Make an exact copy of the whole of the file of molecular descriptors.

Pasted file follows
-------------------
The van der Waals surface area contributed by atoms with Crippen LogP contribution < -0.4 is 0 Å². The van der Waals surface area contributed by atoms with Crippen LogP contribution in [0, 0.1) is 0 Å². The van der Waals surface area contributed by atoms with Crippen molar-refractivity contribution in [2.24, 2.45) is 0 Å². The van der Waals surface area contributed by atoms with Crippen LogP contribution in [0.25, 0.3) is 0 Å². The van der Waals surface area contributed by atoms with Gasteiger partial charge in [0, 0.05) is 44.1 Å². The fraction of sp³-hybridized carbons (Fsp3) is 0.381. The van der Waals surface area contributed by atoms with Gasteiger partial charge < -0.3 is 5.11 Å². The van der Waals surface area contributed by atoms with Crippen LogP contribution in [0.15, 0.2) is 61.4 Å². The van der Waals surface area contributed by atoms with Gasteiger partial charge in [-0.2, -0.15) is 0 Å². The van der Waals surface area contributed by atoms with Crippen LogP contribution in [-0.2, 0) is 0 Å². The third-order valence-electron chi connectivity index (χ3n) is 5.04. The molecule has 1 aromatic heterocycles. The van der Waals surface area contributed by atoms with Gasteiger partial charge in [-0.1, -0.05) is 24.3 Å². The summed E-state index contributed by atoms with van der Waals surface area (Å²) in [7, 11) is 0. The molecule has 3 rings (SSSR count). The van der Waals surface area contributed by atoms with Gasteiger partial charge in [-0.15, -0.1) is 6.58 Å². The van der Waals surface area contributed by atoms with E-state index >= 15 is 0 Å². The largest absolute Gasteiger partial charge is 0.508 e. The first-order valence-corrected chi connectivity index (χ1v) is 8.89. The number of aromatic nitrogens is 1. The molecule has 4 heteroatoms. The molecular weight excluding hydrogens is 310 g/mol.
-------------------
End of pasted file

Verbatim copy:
The van der Waals surface area contributed by atoms with Crippen LogP contribution < -0.4 is 0 Å². The van der Waals surface area contributed by atoms with Crippen LogP contribution in [0, 0.1) is 0 Å². The van der Waals surface area contributed by atoms with Crippen molar-refractivity contribution in [2.24, 2.45) is 0 Å². The van der Waals surface area contributed by atoms with Crippen LogP contribution in [0.25, 0.3) is 0 Å². The van der Waals surface area contributed by atoms with Gasteiger partial charge in [0, 0.05) is 44.1 Å². The fraction of sp³-hybridized carbons (Fsp3) is 0.381. The van der Waals surface area contributed by atoms with Gasteiger partial charge < -0.3 is 5.11 Å². The van der Waals surface area contributed by atoms with Crippen LogP contribution in [0.15, 0.2) is 61.4 Å². The van der Waals surface area contributed by atoms with Gasteiger partial charge in [-0.2, -0.15) is 0 Å². The van der Waals surface area contributed by atoms with Crippen LogP contribution in [-0.2, 0) is 0 Å². The third-order valence-electron chi connectivity index (χ3n) is 5.04. The molecule has 1 aromatic heterocycles. The van der Waals surface area contributed by atoms with Gasteiger partial charge in [-0.1, -0.05) is 24.3 Å². The summed E-state index contributed by atoms with van der Waals surface area (Å²) in [7, 11) is 0. The molecule has 3 rings (SSSR count). The van der Waals surface area contributed by atoms with Gasteiger partial charge in [-0.15, -0.1) is 6.58 Å². The van der Waals surface area contributed by atoms with E-state index >= 15 is 0 Å². The largest absolute Gasteiger partial charge is 0.508 e. The first-order valence-corrected chi connectivity index (χ1v) is 8.89. The number of aromatic nitrogens is 1. The molecule has 4 heteroatoms. The molecular weight excluding hydrogens is 310 g/mol.